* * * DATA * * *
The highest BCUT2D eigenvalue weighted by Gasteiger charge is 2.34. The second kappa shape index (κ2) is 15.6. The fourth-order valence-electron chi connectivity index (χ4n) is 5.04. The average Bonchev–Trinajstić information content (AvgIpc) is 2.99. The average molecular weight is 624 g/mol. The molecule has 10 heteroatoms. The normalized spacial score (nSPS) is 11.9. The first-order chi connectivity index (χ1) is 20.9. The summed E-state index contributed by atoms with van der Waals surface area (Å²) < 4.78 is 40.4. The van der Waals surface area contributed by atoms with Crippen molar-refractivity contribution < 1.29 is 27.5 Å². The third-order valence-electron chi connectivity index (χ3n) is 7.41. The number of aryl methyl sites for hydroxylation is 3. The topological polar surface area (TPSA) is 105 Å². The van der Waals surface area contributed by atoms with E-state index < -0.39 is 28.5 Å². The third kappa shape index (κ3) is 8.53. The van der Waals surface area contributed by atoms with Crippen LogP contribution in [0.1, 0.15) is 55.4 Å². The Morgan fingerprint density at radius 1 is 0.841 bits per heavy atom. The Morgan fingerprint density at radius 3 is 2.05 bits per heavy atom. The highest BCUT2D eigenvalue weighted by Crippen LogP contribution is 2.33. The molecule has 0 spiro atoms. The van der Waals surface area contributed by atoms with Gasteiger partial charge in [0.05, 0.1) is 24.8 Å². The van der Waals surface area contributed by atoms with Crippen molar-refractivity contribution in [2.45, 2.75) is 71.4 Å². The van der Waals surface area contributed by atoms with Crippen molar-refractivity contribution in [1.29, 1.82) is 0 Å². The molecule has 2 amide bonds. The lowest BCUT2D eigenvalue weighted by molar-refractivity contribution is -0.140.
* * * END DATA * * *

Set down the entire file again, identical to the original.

The highest BCUT2D eigenvalue weighted by Gasteiger charge is 2.34. The second kappa shape index (κ2) is 15.6. The fourth-order valence-electron chi connectivity index (χ4n) is 5.04. The average Bonchev–Trinajstić information content (AvgIpc) is 2.99. The average molecular weight is 624 g/mol. The molecule has 10 heteroatoms. The normalized spacial score (nSPS) is 11.9. The first-order chi connectivity index (χ1) is 20.9. The summed E-state index contributed by atoms with van der Waals surface area (Å²) < 4.78 is 40.4. The van der Waals surface area contributed by atoms with Crippen molar-refractivity contribution < 1.29 is 27.5 Å². The third-order valence-electron chi connectivity index (χ3n) is 7.41. The number of aryl methyl sites for hydroxylation is 3. The topological polar surface area (TPSA) is 105 Å². The van der Waals surface area contributed by atoms with E-state index < -0.39 is 28.5 Å². The third kappa shape index (κ3) is 8.53. The van der Waals surface area contributed by atoms with Crippen LogP contribution in [0.1, 0.15) is 55.4 Å². The Morgan fingerprint density at radius 1 is 0.841 bits per heavy atom. The Morgan fingerprint density at radius 3 is 2.05 bits per heavy atom. The highest BCUT2D eigenvalue weighted by Crippen LogP contribution is 2.33. The molecule has 0 spiro atoms. The van der Waals surface area contributed by atoms with Gasteiger partial charge in [0.05, 0.1) is 24.8 Å². The van der Waals surface area contributed by atoms with Crippen molar-refractivity contribution in [2.45, 2.75) is 71.4 Å². The van der Waals surface area contributed by atoms with Crippen molar-refractivity contribution in [1.29, 1.82) is 0 Å². The molecule has 2 amide bonds. The lowest BCUT2D eigenvalue weighted by molar-refractivity contribution is -0.140.